motor and two
executive function tasks which affected the lower limb motor task, and the dividing attention task (but not the serial 7 s subtraction task). Thus, subjects with poor executive function capabilities may suffer from a bottleneck when performing two executive functions simultaneously. In this situation, these subjects prioritize the subtracting serial 7 s task (but obviously not the dividing attention task) at the expense of the motor task. From a clinical point of view this may be of relevance: Older persons with poor cognitive flexibility and working memory may be at particular risk for walking problems and falls under dual tasking situations which include an executive task not only because they are more prone to bottleneck situations per se, but also because of deteriorated prioritization capabilities. Our hypothesis is corroborated by two recent studies: Parkinson disease patients 
and elderly fallers 
have been shown to perform a secondary task most accurately at the expense of walking velocity. In addition, slowing of walking speed during secondary tasks can increase balance demands due to an increase of time spent for balancing the body over the stance leg 
Interestingly, box checking with crosses did not add relevant information. As recently discussed by Al-Yahya and colleagues 
, this may not (only) be explained by the strong motor aspect of the task, but (also) by the observation that cognitive tasks that involve external interfering factors (e.g. reaction time) seem to disturb gait performance less than those involving internal interfering factors (e.g. mental tracking). In addition, the subtraction task may be considered more difficult than the box checking task and thus more informative regarding our working hypothesis. It has recently been shown that increased cognitive task complexity resulted in greater slowing of gait during dual tasking situations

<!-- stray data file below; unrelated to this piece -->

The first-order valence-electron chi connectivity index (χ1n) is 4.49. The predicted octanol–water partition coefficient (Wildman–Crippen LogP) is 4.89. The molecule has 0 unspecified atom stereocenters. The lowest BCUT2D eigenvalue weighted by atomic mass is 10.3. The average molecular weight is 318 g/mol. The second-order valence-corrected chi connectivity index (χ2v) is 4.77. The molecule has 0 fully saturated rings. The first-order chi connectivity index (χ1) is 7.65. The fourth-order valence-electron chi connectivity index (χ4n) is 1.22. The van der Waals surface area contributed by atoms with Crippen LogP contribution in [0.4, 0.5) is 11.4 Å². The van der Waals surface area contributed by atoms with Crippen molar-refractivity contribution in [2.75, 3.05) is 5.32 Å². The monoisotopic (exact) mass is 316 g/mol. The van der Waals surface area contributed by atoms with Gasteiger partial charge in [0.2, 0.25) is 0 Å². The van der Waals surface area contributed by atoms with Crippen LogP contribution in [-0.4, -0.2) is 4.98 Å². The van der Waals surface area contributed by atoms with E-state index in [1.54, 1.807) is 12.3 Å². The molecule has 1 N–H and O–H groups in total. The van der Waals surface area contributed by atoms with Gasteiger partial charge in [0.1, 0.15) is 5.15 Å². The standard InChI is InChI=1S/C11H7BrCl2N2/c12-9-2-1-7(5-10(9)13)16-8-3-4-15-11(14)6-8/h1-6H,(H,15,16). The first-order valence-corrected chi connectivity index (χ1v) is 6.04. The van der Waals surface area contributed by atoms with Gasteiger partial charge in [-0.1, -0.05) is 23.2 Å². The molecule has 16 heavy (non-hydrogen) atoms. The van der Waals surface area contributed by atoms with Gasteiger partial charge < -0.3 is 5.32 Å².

First, falls frequency of the study participants was not evaluated. Although there is convincing evidence that executive dysfunction is associated with occurrence of falls 
it would be interesting to compare this outcome parameter with prioritization aspects. Second, all groups performed better (faster) when subtracting serial 7 s under dual tasking, than under single tasking conditions. This may be best explained by learning effects (the dual task assessment was always performed after the single task assessment) or by a “rhythmicity” effect due to the simultaneously performed walking task. Nevertheless, this does not challenge the primary outcome of the study, i.e. the altered prioritization effect. Third, the cognitive test used for the assessment of cognitive flexibility gives rather crude information, and no test battery has been performed that more precisely differentiates between different forms of executive (dys)function. Future studies may thus use more detailed test batteries.
This study demonstrates that poor cognitive flexibility and working memory in older subjects does not automatically lead to comparable dual task costs in the walking and non-walking task. Under most challenging dual tasking conditions, these subjects prioritize the cognitive task at the expense of the motor task. This “posture second” strategy may have effects on gait stability.